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Honda Z Turbo


Year: 1998 ``````````````````````````````````` Type: Light SUV
Country: Japan ```````````````````````````````` Host: GT2
Price: $12,880
Length: 133.7" // Width: 58.1" // Height: 65.9"
wheelbase: 92.9"
Overhang: @3' 5"
Track: 50.4" [F] 50.8" [R]
Ground Clearance: 7.7"
Weight: 2,138 pounds
Layout: mid engine / 4-wheel drive
Tires: 175/80R-15
F. Suspension: MacPherson struts / coils
R. Suspension: 5-link / DeDion axle
Brakes: solid discs / drums
Engine: 656 cc SOHC inline 3
Aspiration: intercooled turbo
Tested HP: 62 @ 5,900 rpms
Tstd Torque:
69 @ 3,500 rpms
Credits per HP: $207.74
Pounds per HP: 34.48
HP per Liter: 94.5

Fuel System: PGM Fi
Valves per Cyl: 4
Bore x Stroke: 2.60 x 2.52"
Compression: 8.5:1
Redline: 6,500 // Rev Limit: 7,000
Transmission: 4-speed automatic
0-60 mph: 16.602 seconds
0-100mph: 1:43.036
400 M: 21.273 @ 64 mph
1 KM:
39.142 @ 81 mph
Test Track: 2:41.162
Top Speed at Redline
1st: 35 mph
2nd: 60 mph
3rd: 102.3 mph @ 6,300 rpms
4th: N/A`




The Honda Z, not to be confused with Datsun's Z car, no...really, DON'T confuse them! ...is a little Kei-style RV that quietly sits in the new car portion of Honda's dealership under the highly-popular S2000. This review shall focus on the 1998 Honda Z found in GT2...not the 1970 Honda Z Act of GT4. Somehow, I highly doubt I'll ever review the Act.
Like most Keis, the Z Turbo of this review rarely gets any attention. At best, it's referred to by most GTers as they lump it with a bunch of other lightweights in very colorful language. Below are a couple of anonymous cut & pastes from a website I visit:
“K cars blow, man. Whats the deal? Why are so many freekin' k's in tghe game. All they do is freekin hog man. SPEED 12 RULES!!"
LET'S FACE IT FOLKS. oops. Let's face it folks, most people hate kei cars. There are a few exceptions: the Cappucino, AZ-1, and Pajero escape some serious criticism due to their uniqueness. The Honda Z? Honestly, it's hard to tell if anyone has a reaction to it at all, in fact, I've NEVER seen anyone talk about the Z on the internet, come and think of it. Have you? “So why are you writing about it, Parnelli?” Uh, well, I don't know. The best answer I can come up with is one I thought of a year ago: how the slowest of cars can actually teach us a thing or two about driving, and how the perspective one gains in a Kei car (when compared to faster machines) makes the slower ones worth a spin. Also, I can't control when and where inspriation strikes, so here we are. But really, there are a couple of things that make the Z Turbo worth discussing, things that I didn't even know about till I read a bit more closely.
First is its engine layout. Like a Ford RS200 or Acura DN-X, the Z Turbo has a mid-engine / 4-wheel drive setup. The engine is stuffed under the rear seat, matter of fact. Yes, it's true. It's not another Polyphony Digital misprint. Must make one hell of a vibrator for the ladies ;)~.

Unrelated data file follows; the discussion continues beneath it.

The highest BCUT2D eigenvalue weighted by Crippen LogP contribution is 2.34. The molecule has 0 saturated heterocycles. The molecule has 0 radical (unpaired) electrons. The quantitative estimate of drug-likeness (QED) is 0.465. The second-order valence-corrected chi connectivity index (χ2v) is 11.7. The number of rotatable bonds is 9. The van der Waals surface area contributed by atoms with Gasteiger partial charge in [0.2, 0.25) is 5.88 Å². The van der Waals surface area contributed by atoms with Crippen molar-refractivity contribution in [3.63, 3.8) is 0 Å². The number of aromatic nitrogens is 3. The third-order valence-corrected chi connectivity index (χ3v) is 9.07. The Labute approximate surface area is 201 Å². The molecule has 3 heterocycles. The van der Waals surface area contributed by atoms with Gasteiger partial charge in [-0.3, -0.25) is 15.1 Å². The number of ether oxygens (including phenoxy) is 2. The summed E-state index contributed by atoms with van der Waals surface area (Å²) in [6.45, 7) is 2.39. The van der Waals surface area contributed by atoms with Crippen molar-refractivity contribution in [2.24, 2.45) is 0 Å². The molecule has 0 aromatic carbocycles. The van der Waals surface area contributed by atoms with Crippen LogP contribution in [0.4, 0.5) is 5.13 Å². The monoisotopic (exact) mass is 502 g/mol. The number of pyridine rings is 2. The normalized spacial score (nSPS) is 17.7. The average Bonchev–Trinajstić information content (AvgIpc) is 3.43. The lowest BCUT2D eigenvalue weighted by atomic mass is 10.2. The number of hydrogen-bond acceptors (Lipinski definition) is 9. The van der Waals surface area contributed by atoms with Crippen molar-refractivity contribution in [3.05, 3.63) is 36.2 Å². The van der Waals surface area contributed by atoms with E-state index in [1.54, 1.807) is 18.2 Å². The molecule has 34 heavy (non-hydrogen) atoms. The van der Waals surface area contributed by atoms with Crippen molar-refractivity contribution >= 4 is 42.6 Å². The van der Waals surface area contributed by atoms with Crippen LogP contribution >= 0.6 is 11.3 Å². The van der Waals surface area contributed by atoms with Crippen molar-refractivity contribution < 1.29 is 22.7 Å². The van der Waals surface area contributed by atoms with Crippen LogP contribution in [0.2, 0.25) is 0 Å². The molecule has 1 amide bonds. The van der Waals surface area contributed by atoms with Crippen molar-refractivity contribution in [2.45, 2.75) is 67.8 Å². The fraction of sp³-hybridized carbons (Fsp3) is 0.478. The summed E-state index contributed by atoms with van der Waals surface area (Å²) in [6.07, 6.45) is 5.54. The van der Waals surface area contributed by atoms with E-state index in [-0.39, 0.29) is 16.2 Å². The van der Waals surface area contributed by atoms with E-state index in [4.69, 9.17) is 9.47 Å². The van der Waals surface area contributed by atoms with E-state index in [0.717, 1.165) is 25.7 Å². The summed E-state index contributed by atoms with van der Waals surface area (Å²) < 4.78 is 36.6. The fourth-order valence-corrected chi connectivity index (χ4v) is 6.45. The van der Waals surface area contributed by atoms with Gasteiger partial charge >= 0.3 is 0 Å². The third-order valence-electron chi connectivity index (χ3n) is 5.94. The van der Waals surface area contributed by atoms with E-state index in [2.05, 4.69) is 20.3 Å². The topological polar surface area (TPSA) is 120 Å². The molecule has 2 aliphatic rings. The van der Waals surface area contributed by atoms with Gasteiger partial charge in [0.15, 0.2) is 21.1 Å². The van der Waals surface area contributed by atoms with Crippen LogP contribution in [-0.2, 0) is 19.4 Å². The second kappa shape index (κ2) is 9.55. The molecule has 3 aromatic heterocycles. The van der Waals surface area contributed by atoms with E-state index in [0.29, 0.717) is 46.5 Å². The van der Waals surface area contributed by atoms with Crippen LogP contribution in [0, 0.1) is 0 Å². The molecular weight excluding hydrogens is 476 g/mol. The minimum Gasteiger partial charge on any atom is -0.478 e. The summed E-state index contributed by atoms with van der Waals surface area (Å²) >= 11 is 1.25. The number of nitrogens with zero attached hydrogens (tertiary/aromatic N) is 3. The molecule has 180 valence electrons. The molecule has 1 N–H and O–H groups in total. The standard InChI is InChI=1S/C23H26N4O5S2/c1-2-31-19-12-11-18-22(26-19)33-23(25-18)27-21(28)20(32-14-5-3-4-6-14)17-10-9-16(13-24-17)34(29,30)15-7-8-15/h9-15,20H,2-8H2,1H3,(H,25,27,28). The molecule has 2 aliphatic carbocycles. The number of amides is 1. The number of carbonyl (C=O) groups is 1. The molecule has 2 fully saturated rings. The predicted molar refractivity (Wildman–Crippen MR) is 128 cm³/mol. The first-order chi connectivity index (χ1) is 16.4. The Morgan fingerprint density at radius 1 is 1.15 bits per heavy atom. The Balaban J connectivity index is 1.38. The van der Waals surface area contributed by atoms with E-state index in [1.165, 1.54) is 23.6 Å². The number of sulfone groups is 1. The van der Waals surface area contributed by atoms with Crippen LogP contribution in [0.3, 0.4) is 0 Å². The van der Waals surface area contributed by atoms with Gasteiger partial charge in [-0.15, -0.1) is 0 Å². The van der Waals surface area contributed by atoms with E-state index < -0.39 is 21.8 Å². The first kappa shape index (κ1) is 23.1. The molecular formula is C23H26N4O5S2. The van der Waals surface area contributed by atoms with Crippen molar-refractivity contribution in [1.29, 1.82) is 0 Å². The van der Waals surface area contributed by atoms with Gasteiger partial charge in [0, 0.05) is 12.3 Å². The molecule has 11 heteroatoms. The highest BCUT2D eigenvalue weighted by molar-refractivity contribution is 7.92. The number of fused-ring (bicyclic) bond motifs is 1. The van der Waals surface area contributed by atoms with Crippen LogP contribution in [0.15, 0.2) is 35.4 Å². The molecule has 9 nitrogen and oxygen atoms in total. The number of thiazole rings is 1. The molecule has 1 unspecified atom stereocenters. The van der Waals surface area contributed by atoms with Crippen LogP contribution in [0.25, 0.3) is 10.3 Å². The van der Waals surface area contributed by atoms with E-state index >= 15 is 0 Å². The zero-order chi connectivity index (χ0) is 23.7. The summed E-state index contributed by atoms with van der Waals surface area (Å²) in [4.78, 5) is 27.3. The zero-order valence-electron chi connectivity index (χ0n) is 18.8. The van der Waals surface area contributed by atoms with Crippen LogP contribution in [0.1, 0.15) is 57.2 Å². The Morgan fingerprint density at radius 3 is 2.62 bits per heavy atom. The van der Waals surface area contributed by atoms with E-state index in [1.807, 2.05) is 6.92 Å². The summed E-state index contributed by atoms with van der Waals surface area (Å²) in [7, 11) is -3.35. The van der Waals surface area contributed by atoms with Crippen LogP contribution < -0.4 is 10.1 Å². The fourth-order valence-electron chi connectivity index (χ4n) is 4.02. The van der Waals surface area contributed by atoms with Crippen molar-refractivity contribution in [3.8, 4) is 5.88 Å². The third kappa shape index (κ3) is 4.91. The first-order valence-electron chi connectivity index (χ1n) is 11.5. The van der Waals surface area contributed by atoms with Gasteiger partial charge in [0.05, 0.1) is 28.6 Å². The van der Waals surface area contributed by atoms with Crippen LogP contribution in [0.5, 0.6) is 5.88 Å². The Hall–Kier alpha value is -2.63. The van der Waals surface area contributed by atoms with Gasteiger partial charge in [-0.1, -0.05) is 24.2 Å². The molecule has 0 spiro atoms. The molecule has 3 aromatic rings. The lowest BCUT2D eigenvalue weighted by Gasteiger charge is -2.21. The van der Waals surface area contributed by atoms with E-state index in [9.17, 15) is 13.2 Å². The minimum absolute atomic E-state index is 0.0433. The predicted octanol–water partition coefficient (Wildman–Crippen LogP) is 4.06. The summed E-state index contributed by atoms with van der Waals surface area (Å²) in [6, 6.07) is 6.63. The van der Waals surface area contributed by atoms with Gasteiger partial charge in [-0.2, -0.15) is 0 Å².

There isn't much to say about this unusual design; in fact, it tends to DAMAGE the Z's handling most of the time! Maybe there's some advantage here in real-life (more cargo space up front?), but in GT2, there really is nothing here. It's an oddity in a videogame FULL of cars with oddities.
But the question remains: why ARE there so many of these slow, somewhat useless cars? Was it some sort of Japanese car manufacturer payola scheme? “Yes, vee allow you use Esssscudo, but you musssst also take Aaaalto Verks!!!! Hmmm ha hahahaaaa”   Who knows.

One thing is for sure. The Z Turbo is a weakling. Slow and clumsy it is, yet it has its place in the game all the same. In the sloooow section, mostly. Lol.

----------------------ENGINE / DRIVETRAIN---------------

When it comes to racing, there are 2 types of Kei cars in GT2: the kind that suck but can be made to go faster, and the kind that just suck. Fortunately, the Z happens to be the first type.
We can buy some parts for the engine to make it faster: a couple of turbos, a couple intercoolers, and all the other usual parts (mufflers, computer, etc.). It makes the Z worthwhile in GT2, even though only diehard Kei-fans will ever drive it. In other words, you can get outside the box: the Sunday and Clubman cup can both be yours...the Compact Car Series as well as some other low-paced matches. ...Basically, you're not just stuck with the official Kei Car Series if you drive a Z Turbo.
At the most, the 658 cc 3-cylinder can be made to spit out 137 hp @ 6,900 rpms with a Stage 1 turbo, and 187 hp (also at 6,900 rpm) with a Stage 2. Wow, I'm impressed, aren't you? Probly not. Actually, I'm not really THAT impressed. But it is kinda fun to dominate the snobby Fiat Coupe, Nissan Silvia Aero, and Plymouth PT Spyder in the Sunday Cup with this car...which wasn't made to dominate much of ANYTHING!